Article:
October 23, 2013
Google has released the Project Shield , an invitation only application offered to news media, human rights groups and election-related websites to protect against distributed denial-of-service (DDoS) attacks.
Websites under the PS program will have special protection to deflect traffic attacks designed to cause a website to crash.
PS “is an initiative that enables people to use Google’s technology to better protect websites that might otherwise have been taken offline by ‘distributed denial of service’ (DDoS) attacks.”
Google claims to be concerned about the “one out of every three people [who] lives in a society that is severely censored.”
Collaborating with Arbor Networks (AN) and Google Ideas (GI), a digital attack map (DAM) can show in “real-time anonymous traffic data related to these attacks on free speech, and also lets people explore historic trends and see related news reports of outages happening on a given day.”
In addition, the University of Washington (UoW) and Brave New Software (BNS) have developed tools initiated by Google that can provide select people “a trusted pathway to the web, helping protect an Internet connection from filtering, surveillance or misdirection.”
While pressing for freedom of speech, it was recently revealed that Google believes their 425 million users do not have a “reasonable expectation” to privacy with regard to emails sent and received through their Gmail accounts.
According to the brief filed by Google: “Just as a sender of a letter to a business colleague cannot be surprised that the recipient’s assistant opens the letter, people who use web-based email today cannot be surprised if their emails are processed by the recipient’s [email provider] in the course of delivery. Indeed, ‘a person has no legitimate expectation of privacy in information he voluntarily turns over to third parties.’”
In the court room, Google argued that it is not “a violation of privacy” to read private emails of users, construct specified profile on each individual user and sell that data to advertising corporations.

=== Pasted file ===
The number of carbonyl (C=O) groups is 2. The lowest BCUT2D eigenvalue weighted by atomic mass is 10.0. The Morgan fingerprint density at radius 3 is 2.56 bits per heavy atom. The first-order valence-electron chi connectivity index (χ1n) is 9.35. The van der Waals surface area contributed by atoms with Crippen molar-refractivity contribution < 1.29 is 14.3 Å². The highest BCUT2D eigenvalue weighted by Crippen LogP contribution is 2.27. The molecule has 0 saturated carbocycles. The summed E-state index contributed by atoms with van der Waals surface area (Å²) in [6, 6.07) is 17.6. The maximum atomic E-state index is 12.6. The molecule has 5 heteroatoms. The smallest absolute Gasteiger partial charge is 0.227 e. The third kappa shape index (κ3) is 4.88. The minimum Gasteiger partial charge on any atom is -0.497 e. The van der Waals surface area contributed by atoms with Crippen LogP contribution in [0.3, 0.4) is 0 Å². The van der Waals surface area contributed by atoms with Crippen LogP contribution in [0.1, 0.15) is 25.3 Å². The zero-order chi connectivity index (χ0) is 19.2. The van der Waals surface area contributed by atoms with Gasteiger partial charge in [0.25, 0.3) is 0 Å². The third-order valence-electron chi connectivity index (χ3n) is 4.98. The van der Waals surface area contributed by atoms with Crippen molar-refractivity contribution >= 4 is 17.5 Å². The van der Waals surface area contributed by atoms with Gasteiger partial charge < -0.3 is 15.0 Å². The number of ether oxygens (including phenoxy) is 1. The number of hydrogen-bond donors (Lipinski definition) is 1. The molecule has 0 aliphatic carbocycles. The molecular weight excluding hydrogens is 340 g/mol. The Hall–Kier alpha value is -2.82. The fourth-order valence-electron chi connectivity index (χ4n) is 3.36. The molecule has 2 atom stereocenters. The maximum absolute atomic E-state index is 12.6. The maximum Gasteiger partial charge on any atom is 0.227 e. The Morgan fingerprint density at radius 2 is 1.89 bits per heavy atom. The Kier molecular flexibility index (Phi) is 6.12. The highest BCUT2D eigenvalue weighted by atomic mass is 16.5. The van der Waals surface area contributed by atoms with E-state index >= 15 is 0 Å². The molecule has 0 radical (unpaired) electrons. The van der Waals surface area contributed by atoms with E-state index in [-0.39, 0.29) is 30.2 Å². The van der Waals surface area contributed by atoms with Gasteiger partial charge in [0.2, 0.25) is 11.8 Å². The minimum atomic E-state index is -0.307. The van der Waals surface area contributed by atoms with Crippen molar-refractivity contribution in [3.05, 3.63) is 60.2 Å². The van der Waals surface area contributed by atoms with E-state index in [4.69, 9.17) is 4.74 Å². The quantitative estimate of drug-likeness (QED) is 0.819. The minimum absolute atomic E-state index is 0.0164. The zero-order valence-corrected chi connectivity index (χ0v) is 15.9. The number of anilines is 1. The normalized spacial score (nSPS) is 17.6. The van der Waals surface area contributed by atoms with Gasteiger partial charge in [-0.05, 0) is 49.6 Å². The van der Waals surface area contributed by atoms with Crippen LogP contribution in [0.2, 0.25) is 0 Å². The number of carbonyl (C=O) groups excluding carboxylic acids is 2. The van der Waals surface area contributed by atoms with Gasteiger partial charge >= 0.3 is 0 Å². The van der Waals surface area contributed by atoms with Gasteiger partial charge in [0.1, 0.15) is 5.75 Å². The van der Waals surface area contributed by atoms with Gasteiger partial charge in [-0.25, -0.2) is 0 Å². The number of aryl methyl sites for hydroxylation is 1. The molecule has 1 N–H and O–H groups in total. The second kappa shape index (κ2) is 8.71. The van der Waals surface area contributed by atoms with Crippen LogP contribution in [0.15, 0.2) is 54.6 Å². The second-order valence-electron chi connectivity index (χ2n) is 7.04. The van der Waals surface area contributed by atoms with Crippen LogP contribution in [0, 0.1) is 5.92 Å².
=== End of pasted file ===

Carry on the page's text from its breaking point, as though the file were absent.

This is because Google asserts that users do not have a “legitimate expectation of privacy.”
Google justifies this by claiming that when a user “voluntarily turns over [data] to third parties” they are allowing that corporation to use the information as they see fit.
Not only is Google interested in sending private user emails to 3rd parties, they are interested in using self-driving car technology to replace everyday drivers on the road in the name of public safety.
Nissan Motor Co is focused on becoming the first manufacturer to offer self-driving cars (SDC) to customers by 2020.
Within two vehicle generations and sold at “realistic prices”, consumers can purchase a car that drives itself.
Nissan has joined forces with Google to endeavor on a marketing campaign to make the new SDC Leaf more attractive to the general public.
Sergey Brin, co-founder of Google, predicted that by 2017 SDCs would be available to the general public.
Using artificial intelligence, provided by Google and other features such as around view cameras and actuators, Nissan believes that these cars will give ease to complexity in real-world situations.
The auto industry is convinced that SDCs will take over conventional driving. The idea is that these autonomous cars could replace possible human error when operating a vehicle and reduce the amount of accidents and injuries that now occur.